(Article changed on September 23, 2013 at 09:39)This article originally appeared at TomDispatch.com. To receive TomDispatch in your inbox three times a week, click here.
In the U.S. these days, privacy is so been-there-done-that. Just this week, the Foreign Intelligence Surveillance Court, a secret outfit that hears only the government side of any argument and has generally been a rubberstamp for surveillance requests, declassified an opinion backing the full-scale collection and retention of the phone records ("metadata") of American citizens. That staggering act was, the judge claimed, in no way in violation of the Fourth Amendment or of American privacy. She also gave us a little peek at corporate courage in our brave new surveillance world, writing that "no holder of records [i.e., telecommunications company] who has received an order to produce bulk telephony metadata has challenged the legality of such an order."
That story, like so many others in recent months, arrived thanks to the revelations of Edward Snowden about the ever-widening powers of the National Security Agency (NSA), led by a general who, we now know, lives in a world of intergalactic fantasies of power and control out of Star Trek: The Next Generation and once even worked in an Army intelligence war room created by a Hollywood set designer in the style of that show. As Christopher Calabrese and Matthew Harwood indicate today, however, gigantic as the NSA's intrusions on privacy might be, they are only part of an uncomfortably large story in which many U.S. agencies and outfits feel free to take possession of our lives in ever more technologically advanced and intrusive ways.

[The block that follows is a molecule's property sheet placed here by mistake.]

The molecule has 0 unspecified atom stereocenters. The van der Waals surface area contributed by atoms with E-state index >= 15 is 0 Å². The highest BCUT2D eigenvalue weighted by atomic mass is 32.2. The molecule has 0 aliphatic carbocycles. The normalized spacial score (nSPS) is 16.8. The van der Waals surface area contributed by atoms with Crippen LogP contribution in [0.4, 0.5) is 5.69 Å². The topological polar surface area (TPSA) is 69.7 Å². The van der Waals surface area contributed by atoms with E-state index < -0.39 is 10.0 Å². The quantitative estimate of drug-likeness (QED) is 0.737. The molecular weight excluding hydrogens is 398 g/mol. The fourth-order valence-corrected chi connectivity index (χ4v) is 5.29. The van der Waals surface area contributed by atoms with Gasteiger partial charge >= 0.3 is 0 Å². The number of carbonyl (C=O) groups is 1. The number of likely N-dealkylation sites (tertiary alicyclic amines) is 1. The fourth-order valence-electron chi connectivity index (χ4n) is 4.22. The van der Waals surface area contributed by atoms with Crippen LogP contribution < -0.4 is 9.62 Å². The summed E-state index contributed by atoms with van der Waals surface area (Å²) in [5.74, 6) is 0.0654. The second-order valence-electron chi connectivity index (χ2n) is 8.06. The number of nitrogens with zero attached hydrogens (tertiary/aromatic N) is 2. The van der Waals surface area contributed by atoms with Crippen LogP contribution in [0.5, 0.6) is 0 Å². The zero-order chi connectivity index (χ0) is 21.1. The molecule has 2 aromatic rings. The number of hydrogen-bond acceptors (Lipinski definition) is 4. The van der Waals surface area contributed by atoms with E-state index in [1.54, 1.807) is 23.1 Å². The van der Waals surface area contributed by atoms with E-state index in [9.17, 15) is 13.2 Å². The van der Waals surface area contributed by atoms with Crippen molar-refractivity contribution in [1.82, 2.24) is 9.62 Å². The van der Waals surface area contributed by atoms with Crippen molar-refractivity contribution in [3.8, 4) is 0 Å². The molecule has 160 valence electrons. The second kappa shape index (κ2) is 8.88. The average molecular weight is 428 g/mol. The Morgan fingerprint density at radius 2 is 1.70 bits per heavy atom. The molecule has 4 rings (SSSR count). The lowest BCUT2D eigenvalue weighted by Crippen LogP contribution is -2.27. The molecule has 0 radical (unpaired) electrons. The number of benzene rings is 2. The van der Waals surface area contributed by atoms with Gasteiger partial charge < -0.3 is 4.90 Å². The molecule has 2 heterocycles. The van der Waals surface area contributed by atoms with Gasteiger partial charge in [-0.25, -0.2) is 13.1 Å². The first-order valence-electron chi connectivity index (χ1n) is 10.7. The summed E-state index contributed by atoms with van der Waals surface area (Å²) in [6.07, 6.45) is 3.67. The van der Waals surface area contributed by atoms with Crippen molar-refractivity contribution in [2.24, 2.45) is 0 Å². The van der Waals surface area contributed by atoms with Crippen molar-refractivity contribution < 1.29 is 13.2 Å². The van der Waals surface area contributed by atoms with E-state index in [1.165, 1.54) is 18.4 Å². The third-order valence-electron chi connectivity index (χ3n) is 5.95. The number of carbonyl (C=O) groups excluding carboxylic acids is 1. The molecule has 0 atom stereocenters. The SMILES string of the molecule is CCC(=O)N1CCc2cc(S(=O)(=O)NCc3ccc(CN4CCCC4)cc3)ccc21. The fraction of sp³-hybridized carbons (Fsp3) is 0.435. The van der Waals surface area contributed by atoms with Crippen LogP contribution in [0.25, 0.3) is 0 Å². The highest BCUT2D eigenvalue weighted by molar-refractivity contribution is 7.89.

Just this week, in fact, the American Civil Liberties Union (for which both Calabrese and Harwood work) released an important new report on the post-9/11 morphing of the FBI into a "secret domestic intelligence agency." In addition to the subterranean surveillance of protesters and religious groups, the Washington Post offered this summary list of the ways in which, according to that report, the Bureau has expanded in the twenty-first century: "The changes highlighted in the report include the FBI's racial and ethnic mapping program, which allows the FBI to collect demographic information to map American communities by race and ethnicity; the use of secret National Security Letters, which asked for account information from telecommunications companies, financial institutions, and credit agencies and required no judicial approval; warrantless wiretapping; and the recent revelations about the government's use of Section 215 of the Patriot Act to track all U.S. telephone calls."
All of this and, as you'll see in today's piece, so much more has been done in the name of American "safety," the mantra with which Washington has funded and built its new version of a global surveillance state. Tom